In Cochran (supra), the promoters structured a four-leveled pyramid characterized as an "airplane game" in which new recruits would, for the sum of $2,200, become a "passenger" on one of eight seats on an "airplane," which also has four "flight attendants," two "copilots" and one "pilot."Summary of this case from Pacurib v. Villacruz
June 23, 1987
Judy Cochran, plaintiff pro se. Michael Dellfava, defendant pro se.
The issue here is whether the plaintiff can recover from the defendant the $2,200 she gave to him to play in the so-called "airplane game".
The game consists of a total of 15 players or investors. Each player must initially pay $2,200 to enter the airplane game. There is an outgoing pilot, two copilots, four flight attendants, and eight passengers. The pilot, copilots and flight attendants are already on the plane and they attempt to sell tickets to eight new passengers. As each of these eight passengers boards the airplane, he (she) pays $2,200 for his (her) ticket to the flight attendant, who in turn passes the money onto the copilot, who in turn gives it to the outgoing pilot. When the eight passenger tickets are sold, the outgoing pilot collects a total of $17,200 for his or her original $2,200 investment. After all eight passenger tickets are sold, the outgoing pilot leaves the game and the plane is split off into two new airplanes. Each copilot becomes an outgoing pilot of his or her own plane; the four flight attendants split off and each becomes a copilot of one of the new planes. The passengers split off and become flight attendants of the new planes. The members of the new airplane then try to solicit eight new passengers and the game goes on as explained.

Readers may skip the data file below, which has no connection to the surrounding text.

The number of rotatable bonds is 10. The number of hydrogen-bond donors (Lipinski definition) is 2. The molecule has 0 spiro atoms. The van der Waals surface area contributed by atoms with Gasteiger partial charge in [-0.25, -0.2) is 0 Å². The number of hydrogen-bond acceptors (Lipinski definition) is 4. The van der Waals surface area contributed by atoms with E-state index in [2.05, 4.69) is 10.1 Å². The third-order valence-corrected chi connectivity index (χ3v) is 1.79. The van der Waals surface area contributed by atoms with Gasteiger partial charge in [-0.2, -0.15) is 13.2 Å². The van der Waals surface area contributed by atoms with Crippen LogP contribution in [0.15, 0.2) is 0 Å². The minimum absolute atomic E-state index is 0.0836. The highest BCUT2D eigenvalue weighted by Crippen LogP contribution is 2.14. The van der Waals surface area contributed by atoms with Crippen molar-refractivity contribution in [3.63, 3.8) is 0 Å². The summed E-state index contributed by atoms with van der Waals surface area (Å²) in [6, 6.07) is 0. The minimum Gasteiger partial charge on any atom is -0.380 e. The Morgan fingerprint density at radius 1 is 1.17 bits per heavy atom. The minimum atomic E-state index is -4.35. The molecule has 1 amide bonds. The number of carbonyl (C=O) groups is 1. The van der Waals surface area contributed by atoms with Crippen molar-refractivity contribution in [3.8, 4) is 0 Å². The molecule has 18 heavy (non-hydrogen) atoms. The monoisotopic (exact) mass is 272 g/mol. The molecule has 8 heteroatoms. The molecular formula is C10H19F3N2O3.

Clearly this is a "chain distributor scheme" as defined in General Business Law § 359-fff (2): "a `chain distributor scheme' is a sales device whereby a person, upon condition that he make an investment, is granted a license or right to solicit or recruit for profit or economic gain one or more additional persons who are also granted such license or right upon condition of making an investment and may further perpetuate the chain of persons who are granted such license or right upon such condition."
It is illegal and prohibited for any person to promote, offer or grant participation in a chain distributor scheme (General Business Law § 359-fff), and anyone who does shall be guilty of an unclassified misdemeanor. (General Business Law § 359-g.)
On January 13, 1987, the plaintiff went to a meeting called by the defendant whereby she was persuaded by the defendant to join the so-called "airplane game". She alleged that he was the pilot but the facts revealed he was only the copilot, and, therefore, he had not started to make a profit yet. The plaintiff stated that she knew it was illegal to play in the game but she was assured by the defendant that "if they got caught, he would take all responsibility". After the meeting, she gave $2,200 to her friend, another participant, who gave it to the defendant, who gave it to the pilot. At the next meeting, the plaintiff found out that she had become a flight attendant on a plane she did not wish to be on and asked the defendant for her money back. He told her that he did not have her money because he gave it to the pilot. He suggested that she call the pilot. The pilot refused to give the plaintiff her money back. The plane crashed and the plaintiff never recovered her initial investment or made a profit. She brings this action against the defendant for the return of her money.
The issue here is, does the plaintiff have a cause of action to recover her money in a civil court?